The lumens are a measurement of the total light output...to double the light output you multiply the lumens by 4...

...."the range of the light will double and the light will appear twice as bright to the eye.

This is because the perceived light intensity is proportional to the square root of lumen output. So if you double the lumens, the light is only intensified by a factor of square root 2 or 1.41 times as bright. It should also throw 1.41 times further also, as long as you compare the same light with different outputs as the beam angle is very important here. A smaller beam angle will throw farther than a wide beam angle."

http://www.theledlight.com/lumens.html

...converter calculator...

http://www.translatorscafe.com/cafe/EN/units-converter/luminance/3-7/candela%2Ffoot%C2%B2-lumen%2Fmeter%C2%B2%2Fsteradian/

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#33

Re: The Post-Incandescent Future

03/07/2017 8:56 PM

Incandescent lamp luminous efficiency and LED there is a big gap, there is the irradiation surface may be similar, but in the height of the irradiation or there will be a certain deviation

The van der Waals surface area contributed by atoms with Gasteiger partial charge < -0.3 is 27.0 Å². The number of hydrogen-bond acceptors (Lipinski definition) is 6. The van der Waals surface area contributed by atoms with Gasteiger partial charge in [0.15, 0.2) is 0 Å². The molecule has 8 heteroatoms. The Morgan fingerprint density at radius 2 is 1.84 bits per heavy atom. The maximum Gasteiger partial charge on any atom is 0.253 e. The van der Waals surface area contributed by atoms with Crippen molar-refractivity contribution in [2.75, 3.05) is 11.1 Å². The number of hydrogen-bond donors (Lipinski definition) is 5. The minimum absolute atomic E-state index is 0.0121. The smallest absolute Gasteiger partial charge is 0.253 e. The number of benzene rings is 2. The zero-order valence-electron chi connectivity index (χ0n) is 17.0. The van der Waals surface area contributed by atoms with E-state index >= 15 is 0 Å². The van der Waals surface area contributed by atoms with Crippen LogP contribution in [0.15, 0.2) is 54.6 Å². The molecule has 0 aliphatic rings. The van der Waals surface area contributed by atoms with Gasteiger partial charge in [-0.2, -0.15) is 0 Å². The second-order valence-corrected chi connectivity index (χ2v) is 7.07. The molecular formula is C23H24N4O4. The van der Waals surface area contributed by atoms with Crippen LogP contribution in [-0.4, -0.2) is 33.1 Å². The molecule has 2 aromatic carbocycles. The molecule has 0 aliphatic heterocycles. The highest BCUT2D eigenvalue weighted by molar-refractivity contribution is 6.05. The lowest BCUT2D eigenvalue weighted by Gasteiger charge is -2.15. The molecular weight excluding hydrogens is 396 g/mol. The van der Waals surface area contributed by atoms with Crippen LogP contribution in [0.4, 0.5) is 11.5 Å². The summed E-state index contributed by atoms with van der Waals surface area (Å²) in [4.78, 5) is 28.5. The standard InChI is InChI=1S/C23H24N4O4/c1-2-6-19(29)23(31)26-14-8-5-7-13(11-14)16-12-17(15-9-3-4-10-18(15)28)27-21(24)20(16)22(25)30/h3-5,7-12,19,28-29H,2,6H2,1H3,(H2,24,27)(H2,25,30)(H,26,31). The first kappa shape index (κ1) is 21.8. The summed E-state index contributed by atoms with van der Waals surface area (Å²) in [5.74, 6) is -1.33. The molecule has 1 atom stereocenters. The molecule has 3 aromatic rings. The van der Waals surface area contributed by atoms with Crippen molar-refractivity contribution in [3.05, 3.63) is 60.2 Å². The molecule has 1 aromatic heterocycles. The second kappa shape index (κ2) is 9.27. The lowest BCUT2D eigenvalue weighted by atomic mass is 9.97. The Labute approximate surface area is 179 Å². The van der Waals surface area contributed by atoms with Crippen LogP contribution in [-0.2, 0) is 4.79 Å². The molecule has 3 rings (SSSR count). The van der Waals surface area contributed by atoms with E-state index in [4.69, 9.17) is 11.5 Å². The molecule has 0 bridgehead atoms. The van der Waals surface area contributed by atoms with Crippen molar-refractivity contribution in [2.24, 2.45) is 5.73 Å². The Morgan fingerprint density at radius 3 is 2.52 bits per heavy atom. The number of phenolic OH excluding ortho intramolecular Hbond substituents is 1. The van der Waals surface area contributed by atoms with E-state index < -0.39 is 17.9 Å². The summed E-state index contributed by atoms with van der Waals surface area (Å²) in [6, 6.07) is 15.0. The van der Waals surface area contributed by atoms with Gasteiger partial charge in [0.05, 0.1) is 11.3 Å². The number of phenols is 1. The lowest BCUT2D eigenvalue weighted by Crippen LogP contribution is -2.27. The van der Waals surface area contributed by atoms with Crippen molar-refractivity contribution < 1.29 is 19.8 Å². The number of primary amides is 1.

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#34
In reply to #33

Re: The Post-Incandescent Future

03/08/2017 1:37 PM

Welcome to CR4!

It appears that English is not your first language. I think you are saying something more-or-less equivalent to:

The luminous efficiency of LEDs is vastly greater than that of incandescent lamps. Although the area from which the energy radiates may be similar, there is a large difference in the spectrum of light radiated.

Both of these statements are true. If that is not what you were trying to express, then please try to rephrase your statements.